Having suffered a collapsed left knee that will require surgery, Brewers pitcher Mark Bomback, called up from AAA just ten days earlier, will be out of action for at least two months, and becomes the first player lost for the remainder of the SP78 season.
The injury occurred during the fourth inning of the Brewers-Tigers match-up at Tiger Stadium on August 25th, with Bomback starting for Milwaukee and facing Tigers batter Alan Trammell. On the follow-through of his first pitch, Bomback crumpled to the grass in pain, clutching his knee as the ball sailed high over catcher Charlie Moore’s reach. The stricken pitcher was tended to by the team’s trainer, then helped off the field by teammates Cecil Cooper and Sal Bando.
Bomback, who spent the first four months of the season with the Vancouver Canadians of the Pacific Coast League, will end his SP78 campaign with a record of 1-1 and an ERA of 1.89 in three appearances, two of which were starts. During the actual 1978 season, his first in the majors, Bomback went 0-0 with no saves and a whopping 16.20 ERA, over one start and one relief appearance.
“This really pisses me off,” said Bomback to reporters in the visitors locker room, before being transported to Detroit Medical Center. “I was enjoying this year a lot more than the real one.”
To fill the roster spot left vacant by Bomback’s departure, the Brewers recalled pitcher Randy Stein from Vancouver. During the regular season, Stein was 1-2 with a 4.73 ERA in 21 games before sent to the minor league club on July 31st.
Posted in Inside SP78
Tagged August, disabled list, injury, knee, Mark Bomback, Milwaukee Brewers, pitcher, Statis Pro 1978 Replay, Statis Pro Baseball, Tiger Stadium, Vancouver Canadians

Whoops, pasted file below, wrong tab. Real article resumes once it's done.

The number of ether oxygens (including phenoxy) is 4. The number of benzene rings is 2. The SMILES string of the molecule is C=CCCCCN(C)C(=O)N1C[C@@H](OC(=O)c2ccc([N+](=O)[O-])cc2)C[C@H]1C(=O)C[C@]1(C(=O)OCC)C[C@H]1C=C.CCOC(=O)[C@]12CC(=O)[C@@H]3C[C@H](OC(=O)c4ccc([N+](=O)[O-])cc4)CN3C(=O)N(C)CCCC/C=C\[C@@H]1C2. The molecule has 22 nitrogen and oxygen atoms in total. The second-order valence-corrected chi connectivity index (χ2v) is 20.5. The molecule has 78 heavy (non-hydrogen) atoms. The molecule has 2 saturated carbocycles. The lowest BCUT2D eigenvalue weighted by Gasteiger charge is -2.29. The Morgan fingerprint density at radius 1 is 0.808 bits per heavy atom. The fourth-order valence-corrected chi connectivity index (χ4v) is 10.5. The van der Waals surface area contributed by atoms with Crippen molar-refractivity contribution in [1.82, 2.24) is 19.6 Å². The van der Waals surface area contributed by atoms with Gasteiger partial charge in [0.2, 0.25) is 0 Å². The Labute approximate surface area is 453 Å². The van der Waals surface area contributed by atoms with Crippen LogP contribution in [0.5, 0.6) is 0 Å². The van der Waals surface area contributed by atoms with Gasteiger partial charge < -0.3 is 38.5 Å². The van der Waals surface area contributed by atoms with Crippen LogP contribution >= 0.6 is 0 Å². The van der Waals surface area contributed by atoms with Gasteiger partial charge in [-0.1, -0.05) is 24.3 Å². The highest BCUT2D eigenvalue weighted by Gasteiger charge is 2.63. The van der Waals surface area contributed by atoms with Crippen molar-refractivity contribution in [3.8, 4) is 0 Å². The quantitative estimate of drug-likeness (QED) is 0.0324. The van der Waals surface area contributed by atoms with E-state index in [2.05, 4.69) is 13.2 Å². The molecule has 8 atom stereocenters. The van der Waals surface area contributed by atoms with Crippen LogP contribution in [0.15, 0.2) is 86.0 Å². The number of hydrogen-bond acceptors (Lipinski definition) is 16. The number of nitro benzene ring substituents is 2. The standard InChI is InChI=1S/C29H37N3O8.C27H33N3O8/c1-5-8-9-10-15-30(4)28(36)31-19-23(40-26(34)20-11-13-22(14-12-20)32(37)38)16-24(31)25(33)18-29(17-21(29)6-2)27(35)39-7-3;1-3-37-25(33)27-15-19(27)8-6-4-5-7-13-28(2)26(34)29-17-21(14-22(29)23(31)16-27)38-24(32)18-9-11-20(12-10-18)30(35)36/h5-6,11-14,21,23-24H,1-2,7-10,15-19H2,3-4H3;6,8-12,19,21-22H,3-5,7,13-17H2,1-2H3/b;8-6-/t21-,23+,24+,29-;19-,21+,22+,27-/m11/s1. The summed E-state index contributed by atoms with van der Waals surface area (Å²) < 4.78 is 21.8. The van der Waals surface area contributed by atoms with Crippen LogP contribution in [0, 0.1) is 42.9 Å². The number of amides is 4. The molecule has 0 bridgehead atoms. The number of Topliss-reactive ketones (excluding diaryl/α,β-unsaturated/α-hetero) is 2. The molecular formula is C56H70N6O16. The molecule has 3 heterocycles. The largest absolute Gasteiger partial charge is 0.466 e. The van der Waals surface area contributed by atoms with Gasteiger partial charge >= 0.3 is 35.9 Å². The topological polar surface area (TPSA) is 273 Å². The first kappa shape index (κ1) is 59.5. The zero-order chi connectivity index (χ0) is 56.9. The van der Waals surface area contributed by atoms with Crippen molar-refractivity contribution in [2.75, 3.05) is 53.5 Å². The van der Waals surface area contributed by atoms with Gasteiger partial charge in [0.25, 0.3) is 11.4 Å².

For pitcher Ken Holtzman, it’s a moment from his past he’s not likely to forget: standing in the Cubs’ bullpen between innings, staring up at the scoreboard looming high over the center field seats, and suddenly feeling a misty coolness settle softly on his face, neck, and arms. Above him, leaning over a railing surrounding the bleacher section, was a fan holding a large cup of soda, its bubbly carbonation splattering down onto Holtzman like a drizzly, sticky rain. And before he could do anything about it—before he knew it was even happening, actually—Holtzman had become permanently marked, like a man whose adult case of chicken pox had left his body riddled with scars.
And so it was with my pristine Statis Pro player card of Holtzman, who during an SP78 match-up that was played sometime in the early-1990s, had been situated a little too close to the rocks glass of cola I’d been drinking during the game, and whose white cardstock had thus become stained with dozens upon dozens of tiny caramel-colored pinprick dots. And like so many other player cards damaged during my season—from creases to rubber band marks to potato chip stains—his was now stricken with this unique blemish for the remainder of his career, a constant and ugly reminder that taking part in a baseball board game is not always as safe as it looks.
Since that fateful day, whenever I’d play a game and would have a glass of Pepsi or Coke Classic with me at the desk or table, I would always make sure to place it at a reasonably safe distance from the board and cards. Thankfully, after 2008, when I stopped drinking soda altogether, the game and its players were never again in danger of accidental carbonation damage. Of course, that’s of little consolation to our tainted friend Mr. Holtzman:
Posted in The Wacky World of Statis Pro
Tagged 1990s, board game, carbonation, Coke, Cubs, Ken Holtzman, Pepsi, pitcher, SP78 Replay, spray, Statis Pro Baseball